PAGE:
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A trader works on the floor of the New York Stock Exchange Nov. 5.

Brendan McDermid/Reuters

A dismal start for the stock market this year has pushed its major indexes into what is known as a "correction," or decline of 10 per cent or more from a recent peak. Here are some common questions asked about corrections and what they mean to investors:

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WHAT IS A STOCK MARKET CORRECTION?

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A "correction" is a Wall Street term for when an index like the S&P 500 or the Nasdaq — or an individual stock — falls 10 per cent from its most-recent high. The S&P 500, the index that U.S. investors pay most attention to, fell 48 points Wednesday to 1,890, which is 10.4 per cent below a recent high of 2,109 set on November 3 and 11.3 per cent from its record high of 2,130 set on May 21.

A correction is not the same as a bear market, which is defined as when a stock index or individual stock falls 20 per cent from its most-recent peak.

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IS THE ENTIRE STOCK MARKET IN A CORRECTION?

Not every individual stock is in a correction, but the three major indexes are. The Dow Jones industrial average, comprised of 30 stocks, fell 364 points on Wednesday to 16,151, that's 9.9 per cent below its November 3 peak and 11.8 per cent below its record high of 18,312 set on May 19.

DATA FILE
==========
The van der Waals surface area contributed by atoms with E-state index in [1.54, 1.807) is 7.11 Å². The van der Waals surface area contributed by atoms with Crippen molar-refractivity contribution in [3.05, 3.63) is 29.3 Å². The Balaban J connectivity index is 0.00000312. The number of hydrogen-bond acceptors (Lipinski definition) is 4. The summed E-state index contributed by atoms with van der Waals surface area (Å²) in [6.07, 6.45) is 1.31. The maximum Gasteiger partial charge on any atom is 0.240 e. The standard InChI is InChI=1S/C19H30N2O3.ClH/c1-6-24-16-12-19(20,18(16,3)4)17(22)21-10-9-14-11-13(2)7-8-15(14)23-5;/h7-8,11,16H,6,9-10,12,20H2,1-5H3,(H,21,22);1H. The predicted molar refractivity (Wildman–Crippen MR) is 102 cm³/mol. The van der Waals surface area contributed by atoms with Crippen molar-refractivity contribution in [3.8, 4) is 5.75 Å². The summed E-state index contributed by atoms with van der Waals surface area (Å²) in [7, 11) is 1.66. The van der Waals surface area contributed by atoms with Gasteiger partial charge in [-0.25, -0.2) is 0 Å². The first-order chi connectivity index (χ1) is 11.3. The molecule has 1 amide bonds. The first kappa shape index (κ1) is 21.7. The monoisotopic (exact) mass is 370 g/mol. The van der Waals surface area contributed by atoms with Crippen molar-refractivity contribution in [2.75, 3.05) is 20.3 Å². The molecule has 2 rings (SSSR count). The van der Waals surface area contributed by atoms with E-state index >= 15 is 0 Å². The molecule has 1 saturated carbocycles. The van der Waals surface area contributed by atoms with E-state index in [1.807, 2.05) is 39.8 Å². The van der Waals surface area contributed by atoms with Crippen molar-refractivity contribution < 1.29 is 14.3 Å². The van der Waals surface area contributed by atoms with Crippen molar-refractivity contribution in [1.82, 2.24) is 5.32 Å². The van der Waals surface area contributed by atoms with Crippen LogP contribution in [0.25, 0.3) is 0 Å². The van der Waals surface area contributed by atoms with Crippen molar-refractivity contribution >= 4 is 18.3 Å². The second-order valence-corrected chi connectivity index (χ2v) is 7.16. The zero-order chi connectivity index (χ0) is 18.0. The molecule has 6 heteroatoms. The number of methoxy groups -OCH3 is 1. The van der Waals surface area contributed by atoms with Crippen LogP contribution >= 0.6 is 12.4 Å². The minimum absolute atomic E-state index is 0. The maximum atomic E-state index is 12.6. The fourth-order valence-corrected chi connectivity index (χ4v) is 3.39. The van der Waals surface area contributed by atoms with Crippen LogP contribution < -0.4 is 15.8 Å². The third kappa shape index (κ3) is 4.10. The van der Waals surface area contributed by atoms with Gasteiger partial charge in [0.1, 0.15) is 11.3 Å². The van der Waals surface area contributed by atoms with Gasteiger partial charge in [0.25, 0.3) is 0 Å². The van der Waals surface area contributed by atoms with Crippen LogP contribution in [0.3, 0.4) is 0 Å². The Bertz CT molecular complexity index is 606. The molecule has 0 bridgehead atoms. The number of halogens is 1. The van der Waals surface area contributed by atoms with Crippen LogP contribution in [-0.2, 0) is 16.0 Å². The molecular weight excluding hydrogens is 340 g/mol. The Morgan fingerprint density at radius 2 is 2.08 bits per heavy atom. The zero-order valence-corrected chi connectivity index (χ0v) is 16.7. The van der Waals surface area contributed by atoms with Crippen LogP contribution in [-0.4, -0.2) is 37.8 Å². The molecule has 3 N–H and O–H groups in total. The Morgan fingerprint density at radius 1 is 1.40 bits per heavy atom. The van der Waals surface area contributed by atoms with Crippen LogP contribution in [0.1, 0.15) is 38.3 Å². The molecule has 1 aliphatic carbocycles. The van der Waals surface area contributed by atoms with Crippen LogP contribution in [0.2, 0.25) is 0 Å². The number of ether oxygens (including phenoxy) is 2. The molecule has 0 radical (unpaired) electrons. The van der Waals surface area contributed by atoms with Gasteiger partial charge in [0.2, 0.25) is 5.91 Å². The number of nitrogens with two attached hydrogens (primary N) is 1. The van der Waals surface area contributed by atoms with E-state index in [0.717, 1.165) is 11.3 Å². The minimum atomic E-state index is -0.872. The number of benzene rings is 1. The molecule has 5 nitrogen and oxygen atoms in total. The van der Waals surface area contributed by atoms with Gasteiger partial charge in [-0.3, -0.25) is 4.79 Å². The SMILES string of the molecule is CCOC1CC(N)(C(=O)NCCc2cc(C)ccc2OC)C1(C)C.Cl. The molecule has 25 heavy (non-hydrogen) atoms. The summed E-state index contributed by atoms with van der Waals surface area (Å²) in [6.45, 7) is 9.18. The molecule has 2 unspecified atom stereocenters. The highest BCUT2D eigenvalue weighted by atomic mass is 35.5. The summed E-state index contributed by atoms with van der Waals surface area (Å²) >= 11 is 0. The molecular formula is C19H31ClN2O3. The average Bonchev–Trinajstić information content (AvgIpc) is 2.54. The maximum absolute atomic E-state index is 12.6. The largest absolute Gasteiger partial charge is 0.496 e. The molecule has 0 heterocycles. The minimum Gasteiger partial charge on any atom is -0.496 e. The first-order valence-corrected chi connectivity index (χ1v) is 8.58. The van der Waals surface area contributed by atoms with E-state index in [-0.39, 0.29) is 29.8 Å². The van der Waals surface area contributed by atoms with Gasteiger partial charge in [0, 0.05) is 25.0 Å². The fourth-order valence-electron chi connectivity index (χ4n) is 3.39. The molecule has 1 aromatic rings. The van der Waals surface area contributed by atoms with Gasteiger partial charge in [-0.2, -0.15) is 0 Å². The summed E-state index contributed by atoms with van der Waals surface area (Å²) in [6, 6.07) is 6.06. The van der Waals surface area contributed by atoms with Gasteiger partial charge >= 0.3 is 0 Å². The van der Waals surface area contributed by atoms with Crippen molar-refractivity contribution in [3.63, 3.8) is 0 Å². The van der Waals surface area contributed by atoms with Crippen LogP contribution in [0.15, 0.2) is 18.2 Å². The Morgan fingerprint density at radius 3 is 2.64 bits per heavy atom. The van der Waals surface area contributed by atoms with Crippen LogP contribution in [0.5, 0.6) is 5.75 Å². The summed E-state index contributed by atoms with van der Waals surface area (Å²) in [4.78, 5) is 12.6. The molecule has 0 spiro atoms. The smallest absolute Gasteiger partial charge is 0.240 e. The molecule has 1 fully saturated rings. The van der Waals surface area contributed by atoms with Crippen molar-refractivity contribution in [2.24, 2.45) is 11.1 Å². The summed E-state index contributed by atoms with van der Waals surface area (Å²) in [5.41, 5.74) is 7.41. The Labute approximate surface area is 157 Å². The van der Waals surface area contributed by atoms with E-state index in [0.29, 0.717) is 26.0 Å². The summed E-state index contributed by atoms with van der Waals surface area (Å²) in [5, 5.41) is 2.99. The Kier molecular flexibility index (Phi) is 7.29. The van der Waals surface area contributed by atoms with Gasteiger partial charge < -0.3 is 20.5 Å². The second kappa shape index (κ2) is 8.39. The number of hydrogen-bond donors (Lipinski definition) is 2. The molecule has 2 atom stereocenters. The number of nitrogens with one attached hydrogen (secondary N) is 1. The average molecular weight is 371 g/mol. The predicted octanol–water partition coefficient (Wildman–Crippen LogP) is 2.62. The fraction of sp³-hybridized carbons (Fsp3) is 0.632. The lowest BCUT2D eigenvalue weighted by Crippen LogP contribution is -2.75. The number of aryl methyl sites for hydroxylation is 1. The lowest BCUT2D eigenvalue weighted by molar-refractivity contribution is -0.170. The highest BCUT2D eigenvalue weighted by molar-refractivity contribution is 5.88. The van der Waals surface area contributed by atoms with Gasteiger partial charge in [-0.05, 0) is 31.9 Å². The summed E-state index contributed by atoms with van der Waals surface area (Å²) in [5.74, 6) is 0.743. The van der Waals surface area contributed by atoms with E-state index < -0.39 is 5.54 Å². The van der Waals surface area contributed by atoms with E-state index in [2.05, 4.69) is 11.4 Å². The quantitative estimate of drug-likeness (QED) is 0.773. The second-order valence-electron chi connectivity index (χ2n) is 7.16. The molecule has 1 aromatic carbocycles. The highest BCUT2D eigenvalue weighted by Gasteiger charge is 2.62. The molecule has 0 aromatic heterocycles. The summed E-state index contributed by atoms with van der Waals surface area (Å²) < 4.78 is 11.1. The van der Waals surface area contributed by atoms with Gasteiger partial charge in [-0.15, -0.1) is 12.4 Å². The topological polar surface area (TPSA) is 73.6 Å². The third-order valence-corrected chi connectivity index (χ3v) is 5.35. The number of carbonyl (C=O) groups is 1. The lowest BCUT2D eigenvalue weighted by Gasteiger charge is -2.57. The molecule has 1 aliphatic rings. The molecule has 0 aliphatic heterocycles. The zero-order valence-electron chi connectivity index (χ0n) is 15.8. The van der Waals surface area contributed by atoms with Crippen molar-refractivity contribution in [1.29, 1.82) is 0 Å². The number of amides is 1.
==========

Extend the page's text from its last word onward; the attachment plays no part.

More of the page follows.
The Nasdaq, a technology-dominated index that far outperformed the other two major indexes in 2015, is lagging the other indexes this year. On Wednesday it fell 159 points to 4,526. That's 12.2 per cent below its recent peak on December 2 and 13.3 per cent below its record high of 5,218 set on July 20.

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WHEN WAS THE LAST TIME WE HAD A CORRECTION?

The U.S. stock market entered into its last correction in August. That correction, much like this one, was sparked by financial turmoil in China.

Chinese stock markets have been extremely volatile in recent months, rising to record highs and then plummeting on worries about policy changes, slowing economic growth and a weaker currency. While U.S. investors are not exposed to those stock markets directly, China has been the engine of global economic growth since the financial crisis and weakness there concerns investors everywhere.

Those concerns have had an outsized effect on prices of oil and other commodities because China is such a big consumer, and energy companies have led markets lower in recent weeks.

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ARE CORRECTIONS A NORMAL THING FOR THE MARKET?

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Stock market corrections have historically happened every 18 months. The August correction was the first in nearly 4 years, an unusually long gap. Even the most bullish of market strategists say a correction is ultimately healthy for a market because it removes some of the froth and speculation, and allows investors to buy stocks at more reasonable prices.

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